Abstract

Althen, H., Grimm, S., & Escera, C. (2011). Fast detection of unexpected sound intensity decrements as revealed by human evoked potentials. PLoS One, 6(12), e28522.

Fast detection of unexpected sound intensity decrements as revealed by human evoked potentials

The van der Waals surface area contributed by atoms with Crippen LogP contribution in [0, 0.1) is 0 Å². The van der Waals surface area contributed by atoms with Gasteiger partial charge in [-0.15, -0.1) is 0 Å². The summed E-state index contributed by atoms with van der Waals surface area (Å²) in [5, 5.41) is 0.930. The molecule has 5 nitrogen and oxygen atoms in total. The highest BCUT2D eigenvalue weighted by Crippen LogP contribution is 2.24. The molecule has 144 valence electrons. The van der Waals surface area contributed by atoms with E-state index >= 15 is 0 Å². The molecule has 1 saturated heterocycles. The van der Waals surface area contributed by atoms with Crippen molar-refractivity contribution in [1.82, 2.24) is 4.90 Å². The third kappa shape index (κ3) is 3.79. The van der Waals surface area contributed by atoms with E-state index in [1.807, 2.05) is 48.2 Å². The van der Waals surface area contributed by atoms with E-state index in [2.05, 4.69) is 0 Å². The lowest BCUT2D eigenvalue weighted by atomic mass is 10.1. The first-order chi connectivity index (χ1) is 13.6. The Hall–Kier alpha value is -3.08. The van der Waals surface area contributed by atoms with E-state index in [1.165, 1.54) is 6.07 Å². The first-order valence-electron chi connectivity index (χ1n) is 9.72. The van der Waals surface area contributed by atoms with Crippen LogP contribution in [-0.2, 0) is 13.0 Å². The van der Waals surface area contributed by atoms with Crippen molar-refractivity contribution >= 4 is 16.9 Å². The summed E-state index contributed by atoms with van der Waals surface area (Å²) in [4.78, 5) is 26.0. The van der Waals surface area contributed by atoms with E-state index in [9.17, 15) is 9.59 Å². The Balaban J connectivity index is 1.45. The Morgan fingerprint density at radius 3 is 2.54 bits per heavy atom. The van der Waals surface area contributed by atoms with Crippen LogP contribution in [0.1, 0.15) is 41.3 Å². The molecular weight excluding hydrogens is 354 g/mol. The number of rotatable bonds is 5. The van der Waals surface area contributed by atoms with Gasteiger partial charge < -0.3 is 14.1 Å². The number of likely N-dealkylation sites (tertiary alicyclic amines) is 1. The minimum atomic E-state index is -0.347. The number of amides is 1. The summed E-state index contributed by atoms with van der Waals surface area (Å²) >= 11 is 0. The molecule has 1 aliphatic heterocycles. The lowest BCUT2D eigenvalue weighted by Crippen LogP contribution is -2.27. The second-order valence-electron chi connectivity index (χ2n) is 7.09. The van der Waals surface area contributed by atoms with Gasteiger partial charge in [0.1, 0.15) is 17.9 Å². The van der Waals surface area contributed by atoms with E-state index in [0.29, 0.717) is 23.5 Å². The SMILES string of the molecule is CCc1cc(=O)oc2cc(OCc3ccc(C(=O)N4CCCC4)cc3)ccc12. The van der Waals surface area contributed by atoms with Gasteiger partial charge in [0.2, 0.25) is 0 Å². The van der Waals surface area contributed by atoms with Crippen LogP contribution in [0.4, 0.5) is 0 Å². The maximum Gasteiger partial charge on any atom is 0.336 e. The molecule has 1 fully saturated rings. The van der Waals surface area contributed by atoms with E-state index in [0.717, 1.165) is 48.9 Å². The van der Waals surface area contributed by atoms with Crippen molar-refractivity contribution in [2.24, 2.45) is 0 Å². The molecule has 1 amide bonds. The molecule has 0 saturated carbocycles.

The detection of deviant sounds is a crucial function of the auditory system and is reflected by the automatically elicited mismatch negativity (MMN), an auditory evoked potential at 100 to 250 ms from stimulus onset. It has recently been shown that rarely occurring frequency and location deviants in an oddball paradigm trigger a more negative response than standard sounds at very early latencies in the middle latency response of the human auditory evoked potential. This fast and early ability of the auditory system is corroborated by the finding of neurons in the animal auditory cortex and subcortical structures, which restore their adapted responsiveness to standard sounds, when a rare change in a sound feature occurs. In this study, we investigated whether the detection of intensity deviants is also reflected at shorter latencies than those of the MMN. Auditory evoked potentials in response to click sounds were analyzed regarding the auditory brain stem response, the middle latency response (MLR) and the MMN. Rare stimuli with a lower intensity level than standard stimuli elicited (in addition to an MMN) a more negative potential in the MLR at the transition from the Na to the Pa component at circa 24 ms from stimulus onset. This finding, together with the studies about frequency and location changes, suggests that the early automatic detection of deviant sounds in an oddball paradigm is a general property of the auditory system.



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